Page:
could be made immediately OA if their authors simply performed the few
keystrokes needed to self-archive them.

But the data are far stronger than that: ISI report that from the sample
of ISI-indexed publishers for which their author self-archiving policy
is known, 3056/3403 (90%) of the journals are green (which agrees quite
well with the figures from ).

If we assume (reasonably) that this sample can also be taken as an
estimate of the percentage green among the remaining 2504 journals
(whose publishers' self-archiving policy is not known), then a total of
about 5316/5907 (90%) of the ISI-indexed journals are probably green.

(Reckoned in terms of ISI-indexed articles, 417147/489824 (85%) of those
articles come from the known green-journal sample, hence 635001/747060
(85%) of them could already be self-archived by their authors with their
publishers' blessing!)

As neither (1) the publishers' green light nor (2) the growing
evidence of the enhanced impact of OA vs. non-OA research
yet seem sufficient to induce most of the authors of those articles
to self-archive them (only about 20% are as yet doing so, according
to our own estimates, gathered with the help of the ISI database),
even though, for example, 34,000 authors signed an Open Letter
demanding OA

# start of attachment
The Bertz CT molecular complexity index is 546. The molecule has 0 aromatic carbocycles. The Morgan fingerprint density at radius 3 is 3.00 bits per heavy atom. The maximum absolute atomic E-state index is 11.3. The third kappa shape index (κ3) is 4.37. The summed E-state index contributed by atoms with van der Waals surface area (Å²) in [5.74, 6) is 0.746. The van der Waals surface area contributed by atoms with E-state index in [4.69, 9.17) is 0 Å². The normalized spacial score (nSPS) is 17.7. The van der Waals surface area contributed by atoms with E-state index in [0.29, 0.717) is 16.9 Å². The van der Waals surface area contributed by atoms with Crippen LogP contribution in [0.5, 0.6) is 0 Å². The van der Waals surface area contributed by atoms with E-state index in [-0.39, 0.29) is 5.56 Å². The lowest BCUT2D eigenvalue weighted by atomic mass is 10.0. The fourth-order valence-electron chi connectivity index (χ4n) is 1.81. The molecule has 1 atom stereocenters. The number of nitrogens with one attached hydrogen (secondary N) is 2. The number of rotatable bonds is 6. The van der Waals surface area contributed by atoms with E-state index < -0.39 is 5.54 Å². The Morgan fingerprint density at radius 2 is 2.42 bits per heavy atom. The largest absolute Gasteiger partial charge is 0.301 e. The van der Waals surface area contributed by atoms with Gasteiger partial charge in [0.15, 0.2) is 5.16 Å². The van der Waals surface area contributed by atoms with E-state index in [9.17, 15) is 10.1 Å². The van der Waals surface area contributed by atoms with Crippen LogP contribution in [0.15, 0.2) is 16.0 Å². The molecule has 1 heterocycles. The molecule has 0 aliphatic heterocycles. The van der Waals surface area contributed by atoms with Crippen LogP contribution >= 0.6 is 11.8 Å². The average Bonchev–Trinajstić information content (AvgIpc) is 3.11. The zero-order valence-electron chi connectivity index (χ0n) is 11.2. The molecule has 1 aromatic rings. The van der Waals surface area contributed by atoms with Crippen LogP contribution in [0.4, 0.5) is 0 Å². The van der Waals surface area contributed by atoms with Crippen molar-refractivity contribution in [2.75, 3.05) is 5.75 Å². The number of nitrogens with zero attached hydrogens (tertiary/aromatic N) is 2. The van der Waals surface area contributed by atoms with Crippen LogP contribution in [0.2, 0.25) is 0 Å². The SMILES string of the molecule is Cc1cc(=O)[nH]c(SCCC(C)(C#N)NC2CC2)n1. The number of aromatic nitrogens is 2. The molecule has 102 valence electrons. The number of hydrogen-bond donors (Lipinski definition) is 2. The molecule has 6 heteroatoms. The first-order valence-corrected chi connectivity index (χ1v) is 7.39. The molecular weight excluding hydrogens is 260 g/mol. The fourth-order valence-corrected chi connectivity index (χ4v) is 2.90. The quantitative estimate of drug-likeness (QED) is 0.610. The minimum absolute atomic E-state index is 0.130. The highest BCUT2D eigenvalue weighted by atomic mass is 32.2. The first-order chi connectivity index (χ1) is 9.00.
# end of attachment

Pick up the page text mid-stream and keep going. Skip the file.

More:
the time does appear to be ripe for a self-archiving mandate from
researchers funders and employers in order to maximise the access
and impact of their research output
particularly as authors themselves, when surveyed, have declared that they
will self-archive willingly if it is mandated (but not otherwise!) (Swan &
Brown 2004).

Stevan Harnad

    "Open Access Journals in the ISI Citation Databases:
     Analysis of Impact Factors and Citation Patterns"

    "The majority of publishers have only one or a few journals in the
    Thomson ISI citation databases, and were not listed on the Project
    Romeo site."

    "We found 133 publishers (and/or their subsidiaries) with information
    on author archiving policy. Of these publishers, 108 have a stated
    policy permitting some type of author archiving."

    "Along with the publishers of the covered OA journals, publishers
    supporting some form of author archiving produce nearly 52% of the
    journals in the 2003 JCR Science Edition.

    "It is possible that some of the publishers with no archiving policy
    yet listed on Project ROMEO would allow self-archiving by their
    authors, which would further increase the number of journals whose
    content is available for author archiving."

    "Because archiving is accomplished at the article level, we calculated
    the number of articles in journals that allow author archiving:
    395,052 (53%) of 747,060 "citable items" in the 2003 Journal Citation
    Reports could be available, theoretically, for authors to post to
    individual or institutional archives. When the 22,095 articles and
    reviews in OA journals in 2003 are considered, the findings suggests
    that fully 56% of the article content indexed by Thomson could be
    deposited in one or more institutional archives."

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Received on Wed Nov 03 2004 - 00:03:12 GMT